SEBI has only to listen to Vishwanath Poddar of Kolkata to understand why retail investors stay away from the capital market despite the media hype. The SEBI Act puts investor protection ahead of its regulatory and developmental role, but 17 years after it got its statutory teeth, Mr Poddar seems correct in calling it a ‘failed institution’ precisely on this count. He lists a wide cross-section of issues where the regulator failed him.
Grievance Redressal: SEBI’s investor grievance cell merely forwards complaints without going into their merits. It also directs investors to follow up with companies/intermediaries directly. Its own system involves a computerised reminder followed by business reply cards to investors asking if the complaint is resolved. Mr Poddar’s experience shows that this simply does not work.
Delta Industries diverted IPO funds raised in 1994 to a group trading company at Singapore. This became publicly known in 1998. Mr Poddar appealed to the regulator to investigate the company and ensure that it returned investors’ money. Nothing happened. He filed a Right to Information application and was told that the case was closed because he failed to respond to a business reply card asking if his complaint was resolved. Following orders from the Central Information Commission, he went to the SEBI office to inspect the file, only to find that it did not exist.
Clarification: Mr Poddar wrote to SEBI pointing out that PL Agarwal (partner of the law firm Khaitan & Company) was appointed an ‘independent’ director of Dhunseri Tea and Industries, although his firm was the official solicitor to the company. SEBI merely passed his letter of February 2009 to the National Stock Exchange (NSE). Since then, reminders to SEBI as well as the NSE have drawn a blank.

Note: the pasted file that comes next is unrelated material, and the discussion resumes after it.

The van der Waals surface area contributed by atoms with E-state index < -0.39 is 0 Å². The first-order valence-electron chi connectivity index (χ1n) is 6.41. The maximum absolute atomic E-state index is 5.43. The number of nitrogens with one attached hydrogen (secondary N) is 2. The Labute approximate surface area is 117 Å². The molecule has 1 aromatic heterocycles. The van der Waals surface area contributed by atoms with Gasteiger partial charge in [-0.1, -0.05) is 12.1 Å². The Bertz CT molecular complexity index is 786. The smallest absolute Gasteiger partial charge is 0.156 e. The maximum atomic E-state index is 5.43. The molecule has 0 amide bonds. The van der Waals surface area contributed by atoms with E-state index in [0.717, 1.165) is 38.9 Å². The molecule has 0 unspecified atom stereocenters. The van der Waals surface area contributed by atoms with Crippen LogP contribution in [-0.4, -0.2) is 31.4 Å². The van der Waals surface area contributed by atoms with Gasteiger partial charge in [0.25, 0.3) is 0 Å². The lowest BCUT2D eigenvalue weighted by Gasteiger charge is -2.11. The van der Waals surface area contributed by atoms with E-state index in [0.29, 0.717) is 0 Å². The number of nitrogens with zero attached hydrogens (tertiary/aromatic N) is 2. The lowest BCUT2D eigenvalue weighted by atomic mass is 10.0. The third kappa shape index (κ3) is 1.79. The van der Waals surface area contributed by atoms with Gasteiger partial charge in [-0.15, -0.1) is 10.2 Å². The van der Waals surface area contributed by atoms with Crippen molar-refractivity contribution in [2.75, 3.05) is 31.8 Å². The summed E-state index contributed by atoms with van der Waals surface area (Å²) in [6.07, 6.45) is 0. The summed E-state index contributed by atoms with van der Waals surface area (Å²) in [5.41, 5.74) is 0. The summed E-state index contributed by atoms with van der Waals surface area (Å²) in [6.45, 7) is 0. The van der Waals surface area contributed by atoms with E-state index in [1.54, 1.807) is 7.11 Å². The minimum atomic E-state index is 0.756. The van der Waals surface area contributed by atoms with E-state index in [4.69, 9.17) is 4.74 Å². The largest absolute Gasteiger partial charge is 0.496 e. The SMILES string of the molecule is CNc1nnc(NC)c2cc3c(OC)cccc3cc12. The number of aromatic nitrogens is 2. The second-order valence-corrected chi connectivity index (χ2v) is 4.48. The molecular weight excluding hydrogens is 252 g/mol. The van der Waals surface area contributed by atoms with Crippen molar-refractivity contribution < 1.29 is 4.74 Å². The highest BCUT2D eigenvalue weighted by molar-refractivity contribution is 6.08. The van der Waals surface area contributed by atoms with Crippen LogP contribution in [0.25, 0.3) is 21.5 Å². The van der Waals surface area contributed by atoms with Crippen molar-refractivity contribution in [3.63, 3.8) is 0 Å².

Information: Mr Poddar’s daughter married a citizen of Nepal and acquired that citizenship by virtue of marriage. They have some investments here which are duly assessed for income tax in India. He wrote to SEBI asking if the daughter and her husband are eligible to purchase shares of Indian companies in the secondary market through SEBI-registered stock brokers and in which category they can open demat accounts or apply to IPOs and mutual funds. He got no response.
Policy: Mr Poddar holds shares of Deltron Limited and Vajra Granite, which have no ISIN, so their shares cannot be dematerialised. In a market where secondary market trading is mandatorily in demat mode, how is the investor to sell the shares? He wrote to SEBI in August 2008 for a clarification. In the Deltron matter, he was told that it falls in the territorial jurisdiction of SEBI’s Delhi regional office and the complaint has been forwarded to it. There has been no response since.
Wrongful Charge: Mr Poddar invested in SBI Magnum Global Fund in May 2006 and exited in April 2007. Although the exit load for redemption before 12 months was scrapped in October 2006, he was charged the load that prevailed at the time of investment rather than exit. SEBI merely referred his complaint to SBI Mutual Fund, while a complaint to the Association of Mutual Funds in India did not even elicit a reply. Ironically, every time he writes to SEBI, the investor grievance department merely generates a new registration number while the complaint itself remains unresolved.
He invested in Franklin India Prima Fund in January 2005 and, in May 2006, switched a part of the investment to the Franklin India Opportunity Fund. He was charged an exit load, but protested since no load is applicable in a switch after one year. Neither the fund house nor SEBI has bothered to respond to his complaint filed in September 2008.
If a single investor can have such varied complaints over so many years, when SEBI claims a high grievance redressal record, there is something drastically wrong with the regulatory system. We have forwarded his missive to the SEBI chairman and its entire board of directors and will keep you posted on SEBI’s response,